Dr. Chicken's Sweet Kiss of Death Injectable Marinade

Ingredients:

1 Cup of Good clean water (if your city or well water has an offensive taste, please use bottled water)
1 Cup of light Karo syrup (make sure it is light Karo brand syrup)
1/8 Cup of Amaretto liqueur (use the real stuff it makes a difference)
2 TBS of Watkins brand Butter Pecan extract (this is the only Butter-Pecan extract I could find)
1 TBS of Rum extract (again, I used Watkins because of the better taste than store bought)
1 tsp of Orange extract (this compliments the orange juice concentrate used in the glaze or basting sauce)
1 to 2 TBS Vanilla extract (again, I used Watkins because of taste after the first run)

Directions for blending:

Into a medium size sauce pan add the water, Karo syrup and Amaretto. Stir frequently and heat very slowly to avoid scorching the sugars in the syrup.

Then, add all the remaining ingredients and continue to stir and heat slowly. When the mix looks uniform in color and smooth, remove mix from the stove and allow it to cool to almost room temperature.

Directions for use:

Wrap ham in 2 layers of plastic wrap before starting the injection process.

Using a marinade hypodermic syringe, inject at least 2 fluid ozs. per pound of meat in a grid pattern throughout the entire ham and don't be afraid to use up to 3 ounces per pound of meat.

Continue to inject the marinade into the ham until the entire amount of marinade is injected evenly into the ham.

Cook the ham as shown in the "Double Smoked Ham" recipe. Be sure to use your favorite wood for smoke flavoring.

Do not cook the ham beyond 145*F internal to prevent over cooking and drying out the ham.

Glazing Sauce:

1/2 cup brown sugar
1/4 cup maple syrup (use dark grade B real maple syrup if available, which has more flavor than grade A)
1/4 cup honey
2 Tbsp cider vinegar
1 to 2 Tbsp Worcestershire sauce
2 Tbsp instant coffee granules (use a good brand because it makes a difference)
1 Tbsp dry ground mustard
2 Tbsp orange juice concentrate (a good brand provides better flavor)

Blend all ingredients in a sauce pan with a wire whip and heat slightly until everything combines into a viscous or thick looking sauce.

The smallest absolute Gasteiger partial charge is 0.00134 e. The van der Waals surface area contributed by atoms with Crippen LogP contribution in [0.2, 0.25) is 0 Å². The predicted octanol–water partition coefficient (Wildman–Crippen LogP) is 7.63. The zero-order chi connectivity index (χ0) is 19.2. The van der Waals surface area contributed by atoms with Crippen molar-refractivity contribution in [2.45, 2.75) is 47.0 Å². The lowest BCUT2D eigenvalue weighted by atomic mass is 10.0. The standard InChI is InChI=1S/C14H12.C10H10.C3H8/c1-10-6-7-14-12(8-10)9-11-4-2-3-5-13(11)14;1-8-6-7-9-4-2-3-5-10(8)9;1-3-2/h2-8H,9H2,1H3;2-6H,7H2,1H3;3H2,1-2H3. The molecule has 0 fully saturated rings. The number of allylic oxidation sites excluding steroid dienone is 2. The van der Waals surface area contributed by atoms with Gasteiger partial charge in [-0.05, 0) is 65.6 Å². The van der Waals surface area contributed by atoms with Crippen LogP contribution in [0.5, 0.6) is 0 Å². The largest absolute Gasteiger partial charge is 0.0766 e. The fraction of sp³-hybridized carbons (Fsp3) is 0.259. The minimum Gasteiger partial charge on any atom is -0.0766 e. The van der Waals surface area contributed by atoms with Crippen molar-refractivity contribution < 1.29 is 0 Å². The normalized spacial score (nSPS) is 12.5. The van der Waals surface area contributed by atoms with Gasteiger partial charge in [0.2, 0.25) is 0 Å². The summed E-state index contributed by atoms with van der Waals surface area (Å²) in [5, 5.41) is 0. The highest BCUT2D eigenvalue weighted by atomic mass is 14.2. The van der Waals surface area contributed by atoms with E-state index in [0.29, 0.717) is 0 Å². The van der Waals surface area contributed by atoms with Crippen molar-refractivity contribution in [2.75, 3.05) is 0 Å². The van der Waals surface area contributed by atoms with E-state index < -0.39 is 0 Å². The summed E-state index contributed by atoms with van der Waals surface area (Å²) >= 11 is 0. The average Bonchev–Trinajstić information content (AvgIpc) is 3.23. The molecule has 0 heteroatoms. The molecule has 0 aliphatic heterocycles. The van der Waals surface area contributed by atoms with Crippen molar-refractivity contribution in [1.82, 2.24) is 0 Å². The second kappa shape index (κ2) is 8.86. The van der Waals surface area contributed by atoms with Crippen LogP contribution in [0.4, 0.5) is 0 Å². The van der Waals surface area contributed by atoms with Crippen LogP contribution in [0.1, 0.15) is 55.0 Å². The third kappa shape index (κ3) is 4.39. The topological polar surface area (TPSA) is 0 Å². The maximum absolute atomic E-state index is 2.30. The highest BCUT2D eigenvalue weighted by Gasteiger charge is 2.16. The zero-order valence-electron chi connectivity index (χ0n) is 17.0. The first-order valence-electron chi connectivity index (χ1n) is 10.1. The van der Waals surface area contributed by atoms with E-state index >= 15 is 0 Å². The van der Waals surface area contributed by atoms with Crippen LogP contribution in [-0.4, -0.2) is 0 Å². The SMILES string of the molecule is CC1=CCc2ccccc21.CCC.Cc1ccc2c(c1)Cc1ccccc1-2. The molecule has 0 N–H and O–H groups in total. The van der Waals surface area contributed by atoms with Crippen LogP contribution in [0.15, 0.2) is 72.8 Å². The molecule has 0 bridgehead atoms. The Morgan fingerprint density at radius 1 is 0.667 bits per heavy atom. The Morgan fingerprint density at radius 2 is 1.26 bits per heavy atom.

Cooking instructions:

Score outer skin of ham to a depth of 1/2" in a crisscross diamond pattern. This will allow the glazing sauce to penetrate below the skin, into the actual ham. Place ham (un-glazed) into a shallow roasting pan or roasting rack. If pineapple and cherries are desired on the outside, add them when you start the glazing process. Cook in oven at 275-300*F with a loose tent of aluminum foil over the top for 25 to 30 minutes per lb. Baste with glazing sauce the last hour of cooking time and continue to cook until the ham reaches an internal temperature of 140*F. Remove from oven and allow to sit covered for 20 to 30 minutes before carving!

Cooking instructions for outdoor cooking:

This can be done on a grill over indirect heat or in a water smoker or other type of cooker, again over indirect heat or "low & slow" type cooking. Do not tent over ham if done on grill, water smoker or other cooker; this would prevent smoke from penetrating the ham.

Place water soaked chunks of mesquite, hickory or pecan (we prefer the smoke of pecan over all the others) on coals 5 minutes before putting ham on cooker. This will allow the ham to obtain maximum smoke flavor during the second cook cycle. (The first cook cycle is the cycle the processor uses.) If even more smoke flavor is desired, place ham in freezer for 1 to 1-1/2 hours prior to cooking to allow outer edges of ham to start to freeze. Go easy on this procedure; you don't want the ham frozen hard!

Maintain temperature of cooker/grill at 225-275*F during cook cycle.

If using a water smoker, fill water pan 3/4 full with hot water and add 2 cups of orange, pineapple, or orange/pineapple mix, sweetened grapefruit or apple juice to the water. (All of them act as tenderizer as the steam penetrates the meat.) (I use a 3/4 full drip pan when cooking on the Eggs, filled with a 50:50 mix of water and orange juice.)

Again, cook for 25 to 30 minutes per lb. until internal temp on the ham shows 140*F. A couple of books suggest 145*F and 160*F respectively. Shirley O. Corriher in her book "CookWise" suggests 140*F. We found this to be exactly right. After removing from the Egg, it will climb up to 145*F internally. The ham will retain it moistness and the flavor will go thru out the ham this way.

Baste ham with glazing sauce every 10 to 15 minutes during the last hour of cooking time. Glazing compound will burn, so do not start glazing the ham until the internal temp of the ham reaches 120*F.

NOTE: The secret to this process is plenty of smoke and the real maple syrup and granular coffee crystals in the glazing sauce. Use a cheaper cut of ham like mentioned before, and people will think you bought an expensive ham that you had to "hock" your kids for! Yuk! Yuk! (see my pun there?) The glazing sauce will give the ham a fantastic taste, smell and color!

Dr. Chicken (aka: Dave Spence)